I got an e-mail from a photo buddy in Australia earlier in the week. He has stopped updating his excellent photo blog, largely because he feels that the page views and feedback he receives don’t match the work that he puts in.
I’m sad about that – I really enjoy his work; in addition to being a photographer, he has a lifelong interest (and a library of images) in motorsport. His posts often feature shots scanned from long-forgotten and recently (re)discovered transparencies, showing an intimacy and presence in the sport that rules and superstardom make impossible today.
He’s not unique; it’s all slowing down. Photo blogging that is.
Just a few short months ago, the Web was awash with sites about everything from a picture a day, to more than intimate images of photographer’s girlfriends. Today blogs are disappearing, Web sites aren’t updated and many photographers seem to have just given up.
Meanwhile, photography’s commoditisation continues unabated; images shot with cell phones deliver the immediacy that photography’s new consumers demand, effects are added at the press of a virtual button and in seconds, the picture is on the Web for all to see.
The anti case has been aired any and everywhere and I don’t propose to challenge any of it. We live in a must-have-it-now society and time may well prove that the fork in the road we chose was the wrong one. Still, with our collective memory so well recorded, we won’t forget too much about it.
Perhaps we’ve lost the notion that one photographer has an engaging view of the world. And so, we no longer seek his/her work to enjoy more and similar images. That’s been replaced by hundreds and thousands of views of the world’s iconic places, events and it’s people. Instead of a single image that defines a specific place, time or event, we search Google and are offered alternatives by the page full. No-one seems to care about super saturation and blown highlights any more, most simply waiting for the next generation of cell phone cameras, which will surely make such technical hurdles a thing of the past anyway.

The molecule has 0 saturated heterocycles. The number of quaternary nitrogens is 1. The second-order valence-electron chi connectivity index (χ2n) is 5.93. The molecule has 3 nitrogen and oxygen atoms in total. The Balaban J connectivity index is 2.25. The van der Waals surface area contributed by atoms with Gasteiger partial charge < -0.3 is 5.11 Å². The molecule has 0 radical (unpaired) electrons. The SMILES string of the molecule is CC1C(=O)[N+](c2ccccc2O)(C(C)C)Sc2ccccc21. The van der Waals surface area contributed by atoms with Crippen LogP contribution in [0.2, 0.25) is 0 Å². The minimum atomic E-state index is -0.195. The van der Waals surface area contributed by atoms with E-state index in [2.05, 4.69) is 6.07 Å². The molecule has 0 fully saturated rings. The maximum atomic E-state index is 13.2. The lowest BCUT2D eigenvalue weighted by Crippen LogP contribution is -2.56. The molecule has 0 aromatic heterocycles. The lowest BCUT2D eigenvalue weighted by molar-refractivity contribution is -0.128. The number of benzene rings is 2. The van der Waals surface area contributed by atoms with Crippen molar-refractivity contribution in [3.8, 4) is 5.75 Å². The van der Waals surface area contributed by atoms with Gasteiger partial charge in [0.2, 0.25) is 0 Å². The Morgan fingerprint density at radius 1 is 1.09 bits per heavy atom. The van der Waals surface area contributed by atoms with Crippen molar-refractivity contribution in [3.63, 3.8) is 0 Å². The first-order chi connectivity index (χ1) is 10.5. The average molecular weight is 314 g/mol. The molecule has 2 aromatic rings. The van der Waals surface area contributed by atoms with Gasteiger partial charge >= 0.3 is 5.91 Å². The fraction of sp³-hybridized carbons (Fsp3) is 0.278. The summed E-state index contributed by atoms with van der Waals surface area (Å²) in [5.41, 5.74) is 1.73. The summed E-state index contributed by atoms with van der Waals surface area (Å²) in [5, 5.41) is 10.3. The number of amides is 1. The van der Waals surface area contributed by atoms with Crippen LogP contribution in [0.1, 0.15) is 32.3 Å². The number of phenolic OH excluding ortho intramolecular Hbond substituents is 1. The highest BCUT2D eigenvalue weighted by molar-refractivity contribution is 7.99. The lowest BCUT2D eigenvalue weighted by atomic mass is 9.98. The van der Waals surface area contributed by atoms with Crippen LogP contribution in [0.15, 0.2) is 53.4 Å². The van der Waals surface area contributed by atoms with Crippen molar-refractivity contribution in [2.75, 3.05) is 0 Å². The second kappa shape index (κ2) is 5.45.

Bringing these disparate images together in a virtual place, defined by no more than a few keywords and we’ve pretty much made style, skill, art and by extension ourselves, redundant.
So, where does that leave us – me specifically?
Vaguely irritated and disappointed.
I enjoyed the bloom that bought thousands of photographers on to the Web, each one in search of an audience, an edge and a few sales. Many fell victim to natural selection early on, most had something to say – at least visually. Almost all of them have gone now too.
What is left has probably managed to retain some credibility, but despite that, their messages remain depressingly similar; today’s image (I do this too), what I did yesterday, special deals on prints and home-brewed plug-ins, plugs for upcoming workshops and equipment reviews – often even before the camera/lens/stuff has even shipped.
In his defence, Pascal’s multi-part A7 review has been compiled hands-on and addresses most of the man-in-the-street things that I consider important, with little technical content to cloud the reading. Thinking back, it was his well commented use of the 25mm Zeiss Biogon that got me into a store to buy one too – a decision I’ve yet to regret.
It’s early days for me on Dear Susan. I don’t have a defined role yet – not even sure I want one. I do want to avoid the gentle slide into don’t care though.
So, that’s about it these days and as I said, I’m disappointed. Where’s the art? Surely we can do better than this state of stasis?
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